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UPS and FedEx Are Weaker Due to E-Commerce Costs

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Industrials

The industrials sector showed weakness for the third consecutive trading day amid weakness in respective industries. The S&P 500 Industrials sector fell 0.93% on Tuesday. Industries in the industrials sector that are related to airlines such as aerospace and defense, airlines, air freight, and logistics lost their strength due to President Trump’s immigration ban. President Trump suspended citizens from Yemen, Iraq, Iran, Somalia, Sudan, Libya, and Syria coming into the US for the next three months. United Parcel Service (UPS), Pentair (PNR), and Flowserve (FLS) lost the most in the industrials sector on Tuesday.

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UPS missed earnings estimates

UPS, the world’s largest package delivery company, fell 6.8% on January 31. It fell due to weaker-than-expected 4Q16 earnings and 2017 outlook. According to the report, the earnings per share and revenue in 3Q16 were $1.63 and $16.93 billion—below the market’s expectations of $1.69 and $17 billion, respectively. According to UPS, the weaker results were due to the pension charge. UPS plans to increase the capital expenditure in 2017 to $4 billion from $3 billion in 2016. UPS announced its 2017 outlook of $5.8–$6.1 per share. It’s below the market’s expectation of $6.16 per share.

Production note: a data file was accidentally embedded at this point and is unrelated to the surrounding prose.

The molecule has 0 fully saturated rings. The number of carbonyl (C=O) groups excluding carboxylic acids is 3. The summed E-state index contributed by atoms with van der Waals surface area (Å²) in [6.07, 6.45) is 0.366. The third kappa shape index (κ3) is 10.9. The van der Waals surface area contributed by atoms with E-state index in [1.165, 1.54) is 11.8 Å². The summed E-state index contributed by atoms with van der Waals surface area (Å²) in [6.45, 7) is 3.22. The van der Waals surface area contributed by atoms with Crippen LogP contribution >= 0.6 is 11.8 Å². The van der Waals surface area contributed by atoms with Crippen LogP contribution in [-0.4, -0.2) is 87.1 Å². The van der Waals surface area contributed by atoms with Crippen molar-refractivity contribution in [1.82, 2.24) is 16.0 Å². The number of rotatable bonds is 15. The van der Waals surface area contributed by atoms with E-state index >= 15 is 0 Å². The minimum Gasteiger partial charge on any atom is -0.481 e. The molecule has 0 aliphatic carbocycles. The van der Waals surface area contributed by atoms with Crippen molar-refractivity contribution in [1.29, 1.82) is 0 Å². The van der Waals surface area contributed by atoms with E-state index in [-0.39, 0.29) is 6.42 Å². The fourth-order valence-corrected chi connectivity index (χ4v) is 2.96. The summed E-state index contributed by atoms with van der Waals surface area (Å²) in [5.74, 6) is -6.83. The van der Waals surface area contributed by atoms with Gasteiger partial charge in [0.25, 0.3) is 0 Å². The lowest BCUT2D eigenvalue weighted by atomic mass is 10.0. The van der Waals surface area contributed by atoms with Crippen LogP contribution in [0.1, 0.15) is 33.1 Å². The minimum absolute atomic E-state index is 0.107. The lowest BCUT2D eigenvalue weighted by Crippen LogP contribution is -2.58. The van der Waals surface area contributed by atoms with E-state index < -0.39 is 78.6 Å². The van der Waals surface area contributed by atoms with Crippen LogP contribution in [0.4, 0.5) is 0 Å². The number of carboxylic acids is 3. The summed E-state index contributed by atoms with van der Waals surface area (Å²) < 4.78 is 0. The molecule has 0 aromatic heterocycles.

To counter the decline in margins from its e-commerce business, UPS plans to boost investments in automation and technology. FedEx is also facing the same issue. FedEx (FDX) is one of the major multinational courier delivery services. It has been trying to decrease its e-commerce costs. Since 2009, FedEx and UPS raised the annual package rates 5.9% and 4.9%, respectively. On Tuesday, FedEx fell 2.1% to $189.11—the lowest close in a week. Read Understanding FedEx’s Capital Expenditure in Fiscal 2017 for analysis on FedEx’s capital expenditure in 2017.

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